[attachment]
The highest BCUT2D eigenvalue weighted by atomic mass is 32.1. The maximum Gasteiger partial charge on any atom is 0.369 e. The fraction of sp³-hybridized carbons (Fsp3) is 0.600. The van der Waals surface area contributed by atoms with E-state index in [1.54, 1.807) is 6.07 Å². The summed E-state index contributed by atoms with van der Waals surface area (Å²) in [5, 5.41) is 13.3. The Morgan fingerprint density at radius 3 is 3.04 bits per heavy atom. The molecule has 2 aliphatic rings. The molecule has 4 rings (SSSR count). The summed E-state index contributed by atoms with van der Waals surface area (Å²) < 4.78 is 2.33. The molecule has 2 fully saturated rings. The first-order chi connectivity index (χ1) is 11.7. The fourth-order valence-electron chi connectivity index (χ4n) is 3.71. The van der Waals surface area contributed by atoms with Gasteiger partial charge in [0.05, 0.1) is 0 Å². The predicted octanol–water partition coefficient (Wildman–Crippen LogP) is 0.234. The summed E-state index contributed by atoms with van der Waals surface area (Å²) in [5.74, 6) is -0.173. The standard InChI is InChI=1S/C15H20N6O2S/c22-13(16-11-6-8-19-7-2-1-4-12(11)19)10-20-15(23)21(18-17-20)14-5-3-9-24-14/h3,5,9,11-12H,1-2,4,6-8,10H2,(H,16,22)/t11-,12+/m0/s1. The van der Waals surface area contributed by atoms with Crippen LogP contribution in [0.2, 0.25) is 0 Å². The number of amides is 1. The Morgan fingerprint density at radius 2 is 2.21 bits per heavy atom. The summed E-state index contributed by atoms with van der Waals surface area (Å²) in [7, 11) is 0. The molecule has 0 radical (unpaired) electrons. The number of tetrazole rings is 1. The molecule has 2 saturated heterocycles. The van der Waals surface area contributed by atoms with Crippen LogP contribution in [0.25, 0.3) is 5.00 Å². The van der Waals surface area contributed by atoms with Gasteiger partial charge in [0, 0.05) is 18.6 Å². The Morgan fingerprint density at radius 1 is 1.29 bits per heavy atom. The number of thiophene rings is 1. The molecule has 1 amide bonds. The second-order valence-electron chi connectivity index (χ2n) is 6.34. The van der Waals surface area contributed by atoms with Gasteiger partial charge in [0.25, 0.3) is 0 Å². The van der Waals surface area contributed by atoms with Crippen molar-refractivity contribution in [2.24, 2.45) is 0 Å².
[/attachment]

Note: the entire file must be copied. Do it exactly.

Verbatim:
The highest BCUT2D eigenvalue weighted by atomic mass is 32.1. The maximum Gasteiger partial charge on any atom is 0.369 e. The fraction of sp³-hybridized carbons (Fsp3) is 0.600. The van der Waals surface area contributed by atoms with E-state index in [1.54, 1.807) is 6.07 Å². The summed E-state index contributed by atoms with van der Waals surface area (Å²) in [5, 5.41) is 13.3. The Morgan fingerprint density at radius 3 is 3.04 bits per heavy atom. The molecule has 2 aliphatic rings. The molecule has 4 rings (SSSR count). The summed E-state index contributed by atoms with van der Waals surface area (Å²) < 4.78 is 2.33. The molecule has 2 fully saturated rings. The first-order chi connectivity index (χ1) is 11.7. The fourth-order valence-electron chi connectivity index (χ4n) is 3.71. The van der Waals surface area contributed by atoms with Gasteiger partial charge in [0.05, 0.1) is 0 Å². The predicted octanol–water partition coefficient (Wildman–Crippen LogP) is 0.234. The summed E-state index contributed by atoms with van der Waals surface area (Å²) in [5.74, 6) is -0.173. The standard InChI is InChI=1S/C15H20N6O2S/c22-13(16-11-6-8-19-7-2-1-4-12(11)19)10-20-15(23)21(18-17-20)14-5-3-9-24-14/h3,5,9,11-12H,1-2,4,6-8,10H2,(H,16,22)/t11-,12+/m0/s1. The van der Waals surface area contributed by atoms with Crippen LogP contribution in [0.2, 0.25) is 0 Å². The number of amides is 1. The Morgan fingerprint density at radius 2 is 2.21 bits per heavy atom. The summed E-state index contributed by atoms with van der Waals surface area (Å²) in [7, 11) is 0. The molecule has 0 radical (unpaired) electrons. The number of tetrazole rings is 1. The molecule has 2 saturated heterocycles. The van der Waals surface area contributed by atoms with Crippen LogP contribution in [0.25, 0.3) is 5.00 Å². The van der Waals surface area contributed by atoms with Gasteiger partial charge in [0, 0.05) is 18.6 Å². The Morgan fingerprint density at radius 1 is 1.29 bits per heavy atom. The number of thiophene rings is 1. The molecule has 1 amide bonds. The second-order valence-electron chi connectivity index (χ2n) is 6.34. The van der Waals surface area contributed by atoms with Gasteiger partial charge in [0.25, 0.3) is 0 Å². The van der Waals surface area contributed by atoms with Crippen molar-refractivity contribution in [2.24, 2.45) is 0 Å².